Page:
Skip to main content

How did Japanese words enter the English language?

Oxford English Dictionary editor, John Simpson, explains how Japanese words entered English in three distinct historical phases.

Some commonly used English words of Japanese origin

Business/Politicstycoon, Shogun, mikado

Weather: typhoon, tsunami

Religion: Zen, Shinto 

Clothing: kimono, obi

Food: sushi, satsuma, miso, tempura, saki

Art/Culture/Design: bonsai, anime, origami, karaoke, haiku, manga, karate, judo, aikido, jujutsu, futon

Origin: 布団 (futon)
First known use: 1876
There is a more extensive list here, though this includes specialist words not commonly used by English speakers.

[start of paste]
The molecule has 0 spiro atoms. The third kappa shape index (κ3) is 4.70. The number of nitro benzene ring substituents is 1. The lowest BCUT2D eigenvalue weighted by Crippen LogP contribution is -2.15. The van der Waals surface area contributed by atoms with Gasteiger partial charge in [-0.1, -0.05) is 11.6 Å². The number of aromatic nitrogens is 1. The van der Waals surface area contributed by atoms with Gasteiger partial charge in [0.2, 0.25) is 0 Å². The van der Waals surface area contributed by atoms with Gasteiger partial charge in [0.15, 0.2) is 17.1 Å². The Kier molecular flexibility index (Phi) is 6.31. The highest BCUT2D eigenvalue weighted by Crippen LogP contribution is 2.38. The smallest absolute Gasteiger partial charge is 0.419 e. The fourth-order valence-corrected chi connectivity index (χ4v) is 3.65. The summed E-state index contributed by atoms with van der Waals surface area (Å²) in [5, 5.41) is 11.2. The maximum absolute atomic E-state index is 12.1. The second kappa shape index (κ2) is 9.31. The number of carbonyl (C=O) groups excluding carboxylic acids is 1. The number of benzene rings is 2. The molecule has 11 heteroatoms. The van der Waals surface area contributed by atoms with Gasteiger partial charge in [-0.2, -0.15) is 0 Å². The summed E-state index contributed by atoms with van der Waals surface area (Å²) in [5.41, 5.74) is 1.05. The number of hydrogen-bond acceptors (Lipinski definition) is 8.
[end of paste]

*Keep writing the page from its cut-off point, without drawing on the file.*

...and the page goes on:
A version of this post is included in the English FAQ Teaching Pack  Download for only £1.99


Popular posts from this blog

Top 10 most quoted lines of poetry in English?

Mark Forsyth (The Inky Fool) has analysed Google Search query result data for lines of verse requested online. Here is the Top Ten:

What is the origin of the word alphabet?

Why is English not the official language of England?

58 countries list English as an official language - but not the UK. The world's lingua franca or second language is not, technically, the 'official' language of its birthplace. The de factoofficiallanguage of the United Kingdom is English,[3][4] which is spoken by approximately 59.8 million residents, or 98% of the population, over the age of three.[1][2][10][11][12] An estimated 700,000 people speak Welsh in the UK,[13] an official language in Wales